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5 Examples Of Abiotic Factors

Abiotic factors are factors that impact an ecosystem which do not arise from living things. Abiotic factors impact the organisms living within that ecosystem, but they are not generated by living things themselves. The phrase “abiotic” means “without life”, in contrast to biotic factors which are factors impacting an ecosystem generated by living things. Common examples of abiotic factors are things like: temperature, elevation, wind, and rain. When these abiotic factors are combined, they constitute much of the variation that different ecosystems possess. Levels of abiotic factors such as water, oxygen, and sunlight influence what kinds of organisms are able to live within an ecosystem. Let’s take a closer look at some specific examples of abiotic factors and how they impact ecosystems and the organisms that live within them.

Five Examples Of Abiotic Factors

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Temperature and light are examples of abiotic factors that are linked together, as the amount of sunlight an area gets impacts the ambient temperature in that region. The temperature of both the ambient air and bodies of water in a region impacts how plants, animals, and humans can survive in an ecosystem. Increases and decreases in temperature impact how organisms develop, impacting the metabolic rate of the organism in question. Living organisms have different ranges of temperatures they can live within, and most animals cannot live at the extreme ends of the temperature gauge. Organisms capable of living in extremely cold or extremely hot environments are referred to as extreme of files. As mentioned, the amount of light an area gets often impacts the temperature. Areas near the equator of the earth are often hotter than areas near the poles, due in part to the increased amount of sunlight these regions get.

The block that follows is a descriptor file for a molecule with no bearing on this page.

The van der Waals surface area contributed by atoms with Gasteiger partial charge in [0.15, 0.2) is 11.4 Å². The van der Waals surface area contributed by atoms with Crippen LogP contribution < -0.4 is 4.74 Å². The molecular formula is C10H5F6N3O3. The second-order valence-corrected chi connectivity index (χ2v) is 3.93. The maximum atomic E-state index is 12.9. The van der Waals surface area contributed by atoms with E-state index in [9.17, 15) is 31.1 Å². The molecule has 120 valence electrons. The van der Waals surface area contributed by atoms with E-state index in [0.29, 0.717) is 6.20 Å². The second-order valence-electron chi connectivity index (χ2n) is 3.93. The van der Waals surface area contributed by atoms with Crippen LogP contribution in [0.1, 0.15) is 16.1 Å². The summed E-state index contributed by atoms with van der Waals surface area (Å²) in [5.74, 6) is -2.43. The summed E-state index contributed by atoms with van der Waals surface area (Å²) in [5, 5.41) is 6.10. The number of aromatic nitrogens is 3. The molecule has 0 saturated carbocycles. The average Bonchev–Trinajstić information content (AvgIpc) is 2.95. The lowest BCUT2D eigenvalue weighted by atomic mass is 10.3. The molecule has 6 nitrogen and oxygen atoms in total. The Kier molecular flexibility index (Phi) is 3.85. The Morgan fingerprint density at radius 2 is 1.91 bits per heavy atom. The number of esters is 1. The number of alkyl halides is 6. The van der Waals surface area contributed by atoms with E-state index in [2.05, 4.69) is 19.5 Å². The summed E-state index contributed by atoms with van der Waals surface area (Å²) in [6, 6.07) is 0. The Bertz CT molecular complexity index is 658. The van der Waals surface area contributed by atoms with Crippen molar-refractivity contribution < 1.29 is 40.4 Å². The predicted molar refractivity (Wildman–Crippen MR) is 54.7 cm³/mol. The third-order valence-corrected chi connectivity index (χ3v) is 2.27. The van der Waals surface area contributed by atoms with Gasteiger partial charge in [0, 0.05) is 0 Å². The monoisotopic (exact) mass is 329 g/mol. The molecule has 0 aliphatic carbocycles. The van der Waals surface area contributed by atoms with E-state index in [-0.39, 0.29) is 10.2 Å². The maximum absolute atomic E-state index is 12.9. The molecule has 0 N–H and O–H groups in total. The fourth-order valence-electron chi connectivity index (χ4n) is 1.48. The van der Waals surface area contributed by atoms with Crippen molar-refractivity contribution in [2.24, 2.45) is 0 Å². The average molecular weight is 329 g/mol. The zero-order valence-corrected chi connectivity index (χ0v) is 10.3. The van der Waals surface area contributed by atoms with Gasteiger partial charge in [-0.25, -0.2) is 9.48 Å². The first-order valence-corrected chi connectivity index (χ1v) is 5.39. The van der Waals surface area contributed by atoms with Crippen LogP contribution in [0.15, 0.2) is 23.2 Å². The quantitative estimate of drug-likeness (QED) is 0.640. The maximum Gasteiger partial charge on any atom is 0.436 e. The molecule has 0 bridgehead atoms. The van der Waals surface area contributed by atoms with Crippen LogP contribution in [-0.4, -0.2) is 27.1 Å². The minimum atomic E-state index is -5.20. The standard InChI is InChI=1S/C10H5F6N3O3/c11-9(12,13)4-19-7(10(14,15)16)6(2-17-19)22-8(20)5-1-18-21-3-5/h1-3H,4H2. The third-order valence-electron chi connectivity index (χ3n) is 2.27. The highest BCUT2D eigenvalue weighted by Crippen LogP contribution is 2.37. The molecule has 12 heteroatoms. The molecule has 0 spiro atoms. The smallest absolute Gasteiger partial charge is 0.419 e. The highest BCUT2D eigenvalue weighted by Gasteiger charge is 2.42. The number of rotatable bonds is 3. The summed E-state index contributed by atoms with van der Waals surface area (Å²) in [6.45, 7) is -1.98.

Living organisms need water to maintain homeostasis and continue their existence. Even though the planet’s surface is approximately 70% water, much of this water is saltwater and many organisms can only survive on freshwater. Water also descends as precipitation, snow or rain, over land. Environments with little water, such as the Sahara desert, have organisms which have evolved to survive on very little water. Many desert plants thrive on little water, and will actually die if rain brings too much water. In contrast, other animals need large volumes of water to survive, such as marine animals and aquatic plants. While all organisms need water survive, every organism requires its own unique amount of water.

The Earth’s atmosphere sustains life, as it is filled with oxygen and other necessary compounds that organisms need to survive. Organisms that require oxygen for cellular respiration pull oxygen from the atmosphere, while moisture in the air is often used by plants to carry out cellular respiration. Plants utilize the carbon dioxide in the atmosphere to respire and grow. In general, living things combine carbon and oxygen in order to create carbohydrates, chemicals which the cell uses as energy to drive cellular processes. Carbohydrates are necessary for the development of organic materials like proteins and DNA. The atmosphere is comprised of five different layers, the troposphere, the stratosphere, the mesosphere, the thermosphere, and the exosphere.

The environments that organisms live in are impacted by different chemical elements such as the acidity of water or soil. The chemical composition of soil and water impacts how acidic the material is, and different organisms have different levels of tolerance for things like acidity. Elements like zinc and copper serve as important micronutrients for a variety of organisms, and plants like holly or azaleas actually need acidic soils to survive. Chemical elements comprise all known matter, and as a result, they also comprise the other listed abiotic factors.

Abiotic factors influence other abiotic factors, and an excellent example of this is how the wind impacts the humidity and temperature of an area. The direction and speed that wind moves in impacts temperature, as high winds make an area cooler. High winds also affect the humility of an area, either by drying the area out or bringing in storms that make the area more humid. High wind speeds can often cause stunted plant growth, especially in mountainous areas, and these stunted plants, in turn, impact the types of animals that can live in an area. Wind can also play an important role in the reproduction of plant species, spreading pollen which some plants use to reproduce.

Examples Of Abiotic Factors Influencing Ecosystems

When the differences between abiotic factors in two regions are great enough, these two regions are considered different ecosystems. As an example, savanna and prairie ecosystems have distinct abiotic factors, having evolved different types of plant life and animal life because of differences in precipitation. Savanna and prairie ecosystems see substantially less precipitation than the jungle or forest ecosystems. However, while precipitation may be the biggest difference between the two ecosystems, other factors like soil composition and amount of land impact the ability for trees to grow in an area, creating environments where trees cannot survive but prairie plants may thrive (and vice versa).